WFC has assembled a strong panel, representing wellness industry experts from eight countries – and experts from another 29 countries through the extended network of our medical collaboration. These multidisciplinary experts were assembled at a roundtable hosted this year to develop guidelines for mind-body solutions.

"Practical and authoritative guidelines are imperative to inform our industry"

Mental Wellness Initiative


Professor Gerry Bodeker, PhD, chair
Professor Gerry Bodeker, PhD, chair Department of Epidemiology Columbia University, New York; and Green Templeton College, University of Oxford

In 2017, the World Health Organization reported that depression is the largest cause of disability worldwide. The World Bank said that “the foregone economic output because of mental, neurological and substance use disorders globally is in trillions of dollars.”

Simultaneously, the wellness community has been exploring paths to mental wellbeing, inner fulfillment, and development of qualities such as compassion, wisdom, joy, generosity, and enlightened leadership. These offer wider choices than the treatment of a conventional mental health framework. They offer ways to move beyond perceived limits towards a realm of human potential that is grounded in continuing growth – both neurological and experiential. A growing body of evidence lends support to their validity.

A group of sixteen experienced wellness practitioners has shaped the Mental Wellness Initiative’s broad-spectrum approach to wellness: from the molecular (microbiome and telomeres) to self-care through yoga, meditation, exercise and diet, to the wider influences of society and the natural environment in creating conditions for expanding human potential and fulfillment. A newly formed initiative, our mission in the next year is to identify paths to mental wellness and higher human potential, to develop guidelines and curricula, and generate a broad-spectrum body of searchable evidence.

"Our mission for the next year is to identify paths to mental wellness and higher human potential"


The initiative is exploring a variety of approaches to mental wellness, from molecular to meditative

World Retreat Initiative


Professor Marc Cohen
Professor Marc Cohen, MBBS (Hons), PhD, B MEd Sc (Hons), chair Professor of Health Sciences RMIT University, and chair, Australasian Wellness Association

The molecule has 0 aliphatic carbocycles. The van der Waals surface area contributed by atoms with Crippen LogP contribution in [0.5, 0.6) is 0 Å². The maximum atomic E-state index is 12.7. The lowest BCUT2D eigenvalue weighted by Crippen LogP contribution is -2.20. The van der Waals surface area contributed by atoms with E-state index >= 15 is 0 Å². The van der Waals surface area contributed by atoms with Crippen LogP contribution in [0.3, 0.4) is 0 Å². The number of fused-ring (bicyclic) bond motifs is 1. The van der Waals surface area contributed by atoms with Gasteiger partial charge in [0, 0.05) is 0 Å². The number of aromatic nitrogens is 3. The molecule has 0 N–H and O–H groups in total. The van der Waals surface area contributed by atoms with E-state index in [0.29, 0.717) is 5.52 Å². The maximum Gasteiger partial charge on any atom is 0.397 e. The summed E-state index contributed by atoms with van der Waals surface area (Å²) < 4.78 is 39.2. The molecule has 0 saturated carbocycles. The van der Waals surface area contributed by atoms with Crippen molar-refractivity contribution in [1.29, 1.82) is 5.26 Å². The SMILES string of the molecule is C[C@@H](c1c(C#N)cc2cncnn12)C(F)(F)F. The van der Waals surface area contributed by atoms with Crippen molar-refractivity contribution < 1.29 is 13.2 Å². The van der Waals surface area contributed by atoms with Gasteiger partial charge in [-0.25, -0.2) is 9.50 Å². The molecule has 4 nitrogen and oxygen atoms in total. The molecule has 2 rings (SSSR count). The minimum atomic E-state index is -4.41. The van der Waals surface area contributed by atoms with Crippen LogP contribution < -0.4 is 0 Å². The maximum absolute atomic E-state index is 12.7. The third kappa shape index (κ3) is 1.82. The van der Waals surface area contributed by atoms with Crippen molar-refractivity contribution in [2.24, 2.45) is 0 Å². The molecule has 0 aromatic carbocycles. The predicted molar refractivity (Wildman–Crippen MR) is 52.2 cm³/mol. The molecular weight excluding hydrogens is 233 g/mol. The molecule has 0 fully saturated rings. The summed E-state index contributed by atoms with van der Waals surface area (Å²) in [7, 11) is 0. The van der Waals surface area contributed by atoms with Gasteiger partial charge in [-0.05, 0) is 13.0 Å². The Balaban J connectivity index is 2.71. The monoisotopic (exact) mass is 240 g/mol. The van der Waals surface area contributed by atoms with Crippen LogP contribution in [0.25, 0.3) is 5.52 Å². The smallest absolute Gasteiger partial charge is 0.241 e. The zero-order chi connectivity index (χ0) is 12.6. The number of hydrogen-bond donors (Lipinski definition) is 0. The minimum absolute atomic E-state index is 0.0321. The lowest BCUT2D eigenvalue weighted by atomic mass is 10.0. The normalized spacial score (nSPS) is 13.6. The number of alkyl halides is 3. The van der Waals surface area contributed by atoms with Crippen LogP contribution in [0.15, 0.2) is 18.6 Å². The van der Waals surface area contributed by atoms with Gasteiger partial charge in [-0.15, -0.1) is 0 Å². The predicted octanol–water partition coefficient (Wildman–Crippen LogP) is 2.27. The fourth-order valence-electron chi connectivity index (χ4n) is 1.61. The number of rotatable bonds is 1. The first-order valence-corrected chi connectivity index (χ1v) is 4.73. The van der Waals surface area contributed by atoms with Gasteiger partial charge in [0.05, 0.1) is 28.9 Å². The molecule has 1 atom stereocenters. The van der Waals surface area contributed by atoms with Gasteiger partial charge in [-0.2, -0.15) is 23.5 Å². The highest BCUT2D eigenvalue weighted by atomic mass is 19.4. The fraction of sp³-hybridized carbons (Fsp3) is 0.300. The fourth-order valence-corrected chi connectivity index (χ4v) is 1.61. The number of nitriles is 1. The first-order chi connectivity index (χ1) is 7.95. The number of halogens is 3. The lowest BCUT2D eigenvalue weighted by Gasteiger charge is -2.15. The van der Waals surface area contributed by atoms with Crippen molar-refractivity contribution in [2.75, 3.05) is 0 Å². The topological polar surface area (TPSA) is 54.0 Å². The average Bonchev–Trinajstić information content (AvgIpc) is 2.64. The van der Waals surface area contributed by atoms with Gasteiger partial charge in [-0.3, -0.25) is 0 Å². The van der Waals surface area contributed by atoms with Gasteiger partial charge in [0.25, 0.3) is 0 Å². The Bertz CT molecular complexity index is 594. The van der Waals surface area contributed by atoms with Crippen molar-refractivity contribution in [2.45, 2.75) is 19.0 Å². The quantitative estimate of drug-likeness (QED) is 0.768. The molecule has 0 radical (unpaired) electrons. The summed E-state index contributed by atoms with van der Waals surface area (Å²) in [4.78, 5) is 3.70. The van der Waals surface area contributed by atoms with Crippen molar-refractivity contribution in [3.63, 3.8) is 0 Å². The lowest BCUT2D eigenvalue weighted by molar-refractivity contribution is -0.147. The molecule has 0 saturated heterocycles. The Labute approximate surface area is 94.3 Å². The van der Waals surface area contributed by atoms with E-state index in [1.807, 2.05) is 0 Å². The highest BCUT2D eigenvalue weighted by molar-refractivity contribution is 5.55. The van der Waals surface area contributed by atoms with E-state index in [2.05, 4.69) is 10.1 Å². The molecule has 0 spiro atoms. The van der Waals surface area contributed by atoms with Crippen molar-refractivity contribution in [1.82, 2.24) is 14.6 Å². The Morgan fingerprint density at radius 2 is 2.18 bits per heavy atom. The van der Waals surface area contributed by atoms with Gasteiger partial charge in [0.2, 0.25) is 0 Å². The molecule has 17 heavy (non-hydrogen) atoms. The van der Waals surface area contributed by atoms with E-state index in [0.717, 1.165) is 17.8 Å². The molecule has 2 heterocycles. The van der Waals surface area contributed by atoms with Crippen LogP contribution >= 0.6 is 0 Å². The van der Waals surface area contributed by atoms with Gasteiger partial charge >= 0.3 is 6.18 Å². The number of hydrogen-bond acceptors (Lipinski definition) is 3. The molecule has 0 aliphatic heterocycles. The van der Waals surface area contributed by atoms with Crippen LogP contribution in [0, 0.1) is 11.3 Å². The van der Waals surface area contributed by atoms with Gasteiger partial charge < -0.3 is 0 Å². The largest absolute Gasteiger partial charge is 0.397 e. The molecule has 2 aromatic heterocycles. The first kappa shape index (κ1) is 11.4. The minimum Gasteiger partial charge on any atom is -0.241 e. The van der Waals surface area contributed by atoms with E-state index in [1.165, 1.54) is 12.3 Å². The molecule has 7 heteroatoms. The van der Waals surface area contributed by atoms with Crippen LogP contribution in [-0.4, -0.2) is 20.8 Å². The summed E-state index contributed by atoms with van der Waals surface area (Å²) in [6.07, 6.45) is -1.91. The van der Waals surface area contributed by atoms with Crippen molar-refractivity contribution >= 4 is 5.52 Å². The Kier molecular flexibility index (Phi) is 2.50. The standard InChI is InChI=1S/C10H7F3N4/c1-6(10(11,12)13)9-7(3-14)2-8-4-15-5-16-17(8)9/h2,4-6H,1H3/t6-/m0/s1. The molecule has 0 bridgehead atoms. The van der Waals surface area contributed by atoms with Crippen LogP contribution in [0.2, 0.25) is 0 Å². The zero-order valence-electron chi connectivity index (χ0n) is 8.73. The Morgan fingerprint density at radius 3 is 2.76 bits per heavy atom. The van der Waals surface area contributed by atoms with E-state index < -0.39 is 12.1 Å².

The WORLD (Wellness Outcomes from Residential Lifestyle Destination) Retreat Initiative’s goal is to assess the health impact of immersive wellness retreat experiences. This builds on previous research done by my group at RMIT University at the Gwinganna Lifestyle Retreat, which indicated significant psychological, physical and cognitive benefits, along with reduced health symptoms, after a week-long retreat stay. In the next year, we plan to publish a systematic review of the literature to date on health retreat experiences and build a resource website, retreatscience.org.

We’ll also undertake a Global Retreat Survey (at retreatsurvey.org) that will be translated into multiple languages and will explore the characteristics, demographics and motivations of people who visit wellness retreats around the world. We will begin collecting data from retreat guests before and after their stay, with follow-ups at six, 12 and 24 weeks, in order to assess a range of physical, psychological, cognitive and clinical measures.

We’ve already enlisted the support of a number of retreat centres, including the Golden Door in Australia, Danubius Hotel Group properties in Eastern Europe, the Body Holiday in St Lucia, Lapinha Spa in Brazil, Sheenjoy in China, and Atmantan in India. And we’re hoping to enlist others, so we can make an impact on retreat science and help bridge the gap between the travel, tourism and healthcare sectors.

"We’re hoping to make an impact on retreat science, and bridge the gap between the travel, tourism and healthcare sectors"


shutterstock_By KPG

Research shows people experience a range of benefits after a retreat

Originally published in Spa Business Handbook 2017 edition